While a few weeks ago it seemed as if Praeger would have a two month lead over Dutton in their presentation of this Soviet best seller, both the "authorized" edition (Dutton's) and the "unauthorized" (Praeger's) will appear almost simultaneously. There has been considerable advance attention on what appears to be as much of a publishing cause celebre here as the original appearance of the book in Russia. Without entering into the scrimmage, or dismissing it as a plague on both your houses, we will limit ourselves to a few facts. Royalties from the "unauthorized" edition will go to the International Rescue Committee; Dutton with their contracted edition is adhering to copyright conventions. The Praeger edition has two translators and one of them is the translator of Doctor Zhivago Dutton's translator, Ralph Parker, has been stigmatized by Praeger as "an apologist for the Soviet regime". To the untutored eye, the Dutton translation seems a little more literary, the Praeger perhaps closer to the rather primitive style of the original. The book itself is an account of one day in the three thousand six hundred and fifty three days of the sentence to be served by a carpenter, Ivan Denisovich Shukhov. (Solzhenitsyn was a political prisoner.) From the unrelenting cold without, to the conditions within, from the bathhouse to the latrine to the cells where survival for more than two weeks is impossible, this records the hopeless facts of existence as faced by thousands who went on "living like this, with your eyes on the ground". The Dutton edition has an excellent introduction providing an orientation on the political background to its appearance in Russia by Marvin Kalb. All involved in its publication (translators, introducers, etc.) claim for it great "artistic" values which we cannot share, although there is no question of its importance as a political and human document and as significant and tangible evidence of the de-Stalinization program.

Pub Date: June 15, 1963

ISBN: 0451228146

Page Count: 181

Publisher: Praeger

Review Posted Online: Oct. 5, 2011

Kirkus Reviews Issue: June 15, 1963

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The phrase “tour de force” could have been invented for this audacious novel.

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A LITTLE LIFE

Four men who meet as college roommates move to New York and spend the next three decades gaining renown in their professions—as an architect, painter, actor and lawyer—and struggling with demons in their intertwined personal lives.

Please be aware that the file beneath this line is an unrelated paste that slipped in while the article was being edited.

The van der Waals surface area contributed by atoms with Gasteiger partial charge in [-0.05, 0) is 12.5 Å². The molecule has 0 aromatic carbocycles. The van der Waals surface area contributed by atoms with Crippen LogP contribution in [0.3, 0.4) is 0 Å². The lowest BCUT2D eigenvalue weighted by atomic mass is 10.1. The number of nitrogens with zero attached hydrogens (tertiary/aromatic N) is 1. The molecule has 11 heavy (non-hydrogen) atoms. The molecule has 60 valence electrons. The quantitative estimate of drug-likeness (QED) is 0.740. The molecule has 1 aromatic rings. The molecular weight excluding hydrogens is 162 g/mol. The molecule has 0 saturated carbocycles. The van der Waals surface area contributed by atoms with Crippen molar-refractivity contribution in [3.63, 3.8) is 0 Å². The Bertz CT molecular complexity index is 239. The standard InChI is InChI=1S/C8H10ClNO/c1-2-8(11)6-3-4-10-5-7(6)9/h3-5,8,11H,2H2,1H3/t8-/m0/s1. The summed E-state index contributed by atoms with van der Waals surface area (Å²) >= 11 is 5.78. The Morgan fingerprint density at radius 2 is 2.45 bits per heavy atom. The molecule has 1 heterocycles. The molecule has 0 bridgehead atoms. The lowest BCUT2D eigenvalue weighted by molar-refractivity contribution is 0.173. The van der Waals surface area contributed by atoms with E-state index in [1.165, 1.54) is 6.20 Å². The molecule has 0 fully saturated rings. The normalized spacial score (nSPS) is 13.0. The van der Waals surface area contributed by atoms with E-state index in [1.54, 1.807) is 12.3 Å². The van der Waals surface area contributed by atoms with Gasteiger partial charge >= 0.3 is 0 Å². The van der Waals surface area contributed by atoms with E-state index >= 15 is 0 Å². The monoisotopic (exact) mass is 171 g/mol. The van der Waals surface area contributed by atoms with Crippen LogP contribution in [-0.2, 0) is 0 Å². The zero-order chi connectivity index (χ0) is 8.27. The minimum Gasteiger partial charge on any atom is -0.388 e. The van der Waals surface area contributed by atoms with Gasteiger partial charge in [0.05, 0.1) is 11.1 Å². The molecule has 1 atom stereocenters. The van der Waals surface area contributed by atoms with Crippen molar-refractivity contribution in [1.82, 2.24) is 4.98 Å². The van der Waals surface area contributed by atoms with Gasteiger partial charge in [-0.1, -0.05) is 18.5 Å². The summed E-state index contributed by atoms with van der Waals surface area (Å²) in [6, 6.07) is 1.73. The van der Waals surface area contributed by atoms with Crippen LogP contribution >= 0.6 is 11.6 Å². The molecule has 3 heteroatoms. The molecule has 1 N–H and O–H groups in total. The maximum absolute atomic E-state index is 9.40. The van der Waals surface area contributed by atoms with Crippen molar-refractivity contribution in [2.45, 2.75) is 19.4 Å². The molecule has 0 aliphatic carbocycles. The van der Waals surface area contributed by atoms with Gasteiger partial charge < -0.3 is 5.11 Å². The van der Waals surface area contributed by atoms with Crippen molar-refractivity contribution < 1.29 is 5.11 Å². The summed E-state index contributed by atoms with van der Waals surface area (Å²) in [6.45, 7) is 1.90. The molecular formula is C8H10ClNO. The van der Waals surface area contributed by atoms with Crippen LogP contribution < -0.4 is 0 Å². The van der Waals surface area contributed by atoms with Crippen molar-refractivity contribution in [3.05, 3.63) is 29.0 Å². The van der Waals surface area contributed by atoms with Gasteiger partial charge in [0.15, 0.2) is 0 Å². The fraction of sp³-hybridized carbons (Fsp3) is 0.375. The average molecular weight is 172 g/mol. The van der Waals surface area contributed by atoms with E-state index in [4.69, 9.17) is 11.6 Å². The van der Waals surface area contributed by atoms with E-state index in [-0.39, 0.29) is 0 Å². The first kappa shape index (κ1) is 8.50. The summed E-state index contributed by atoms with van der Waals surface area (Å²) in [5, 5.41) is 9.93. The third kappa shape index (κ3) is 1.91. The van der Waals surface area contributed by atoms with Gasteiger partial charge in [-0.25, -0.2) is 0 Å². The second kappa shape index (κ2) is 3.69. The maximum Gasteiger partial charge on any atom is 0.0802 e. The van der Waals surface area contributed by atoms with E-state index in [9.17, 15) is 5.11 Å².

Yanagihara (The People in the Trees, 2013) takes the still-bold leap of writing about characters who don’t share her background; in addition to being male, JB is African-American, Malcolm has a black father and white mother, Willem is white, and “Jude’s race was undetermined”—deserted at birth, he was raised in a monastery and had an unspeakably traumatic childhood that’s revealed slowly over the course of the book. Two of them are gay, one straight and one bisexual. There isn’t a single significant female character, and for a long novel, there isn’t much plot. There aren’t even many markers of what’s happening in the outside world; Jude moves to a loft in SoHo as a young man, but we don’t see the neighborhood change from gritty artists’ enclave to glitzy tourist destination. What we get instead is an intensely interior look at the friends’ psyches and relationships, and it’s utterly enthralling. The four men think about work and creativity and success and failure; they cook for each other, compete with each other and jostle for each other’s affection. JB bases his entire artistic career on painting portraits of his friends, while Malcolm takes care of them by designing their apartments and houses. When Jude, as an adult, is adopted by his favorite Harvard law professor, his friends join him for Thanksgiving in Cambridge every year. And when Willem becomes a movie star, they all bask in his glow. Eventually, the tone darkens and the story narrows to focus on Jude as the pain of his past cuts deep into his carefully constructed life.  

The phrase “tour de force” could have been invented for this audacious novel.

Pub Date: March 10, 2015

ISBN: 978-0-385-53925-8

Page Count: 720

Publisher: Doubleday

Review Posted Online: Dec. 22, 2014

Kirkus Reviews Issue: Jan. 1, 2015